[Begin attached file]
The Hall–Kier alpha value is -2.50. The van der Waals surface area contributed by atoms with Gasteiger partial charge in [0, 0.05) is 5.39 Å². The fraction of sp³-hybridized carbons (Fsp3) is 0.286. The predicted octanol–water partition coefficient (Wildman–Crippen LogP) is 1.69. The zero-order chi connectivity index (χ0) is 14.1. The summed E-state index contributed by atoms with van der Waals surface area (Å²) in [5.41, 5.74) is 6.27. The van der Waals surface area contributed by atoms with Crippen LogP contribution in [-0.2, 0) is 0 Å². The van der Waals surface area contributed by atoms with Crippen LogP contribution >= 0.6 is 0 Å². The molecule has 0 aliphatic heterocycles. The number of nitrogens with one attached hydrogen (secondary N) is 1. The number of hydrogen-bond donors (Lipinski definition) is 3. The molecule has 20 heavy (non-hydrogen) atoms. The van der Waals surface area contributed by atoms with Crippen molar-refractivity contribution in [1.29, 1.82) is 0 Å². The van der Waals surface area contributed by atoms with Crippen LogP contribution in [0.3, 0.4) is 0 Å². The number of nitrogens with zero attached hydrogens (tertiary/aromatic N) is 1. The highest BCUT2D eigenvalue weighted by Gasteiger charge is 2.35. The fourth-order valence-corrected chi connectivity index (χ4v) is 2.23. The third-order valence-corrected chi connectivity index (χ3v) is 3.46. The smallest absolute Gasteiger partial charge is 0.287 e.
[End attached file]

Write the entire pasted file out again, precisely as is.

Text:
The Hall–Kier alpha value is -2.50. The van der Waals surface area contributed by atoms with Gasteiger partial charge in [0, 0.05) is 5.39 Å². The fraction of sp³-hybridized carbons (Fsp3) is 0.286. The predicted octanol–water partition coefficient (Wildman–Crippen LogP) is 1.69. The zero-order chi connectivity index (χ0) is 14.1. The summed E-state index contributed by atoms with van der Waals surface area (Å²) in [5.41, 5.74) is 6.27. The van der Waals surface area contributed by atoms with Crippen LogP contribution in [-0.2, 0) is 0 Å². The van der Waals surface area contributed by atoms with Crippen LogP contribution >= 0.6 is 0 Å². The molecule has 0 aliphatic heterocycles. The number of nitrogens with one attached hydrogen (secondary N) is 1. The number of hydrogen-bond donors (Lipinski definition) is 3. The molecule has 20 heavy (non-hydrogen) atoms. The van der Waals surface area contributed by atoms with Crippen molar-refractivity contribution in [1.29, 1.82) is 0 Å². The van der Waals surface area contributed by atoms with Crippen LogP contribution in [0.3, 0.4) is 0 Å². The number of nitrogens with zero attached hydrogens (tertiary/aromatic N) is 1. The highest BCUT2D eigenvalue weighted by Gasteiger charge is 2.35. The fourth-order valence-corrected chi connectivity index (χ4v) is 2.23. The third-order valence-corrected chi connectivity index (χ3v) is 3.46. The smallest absolute Gasteiger partial charge is 0.287 e.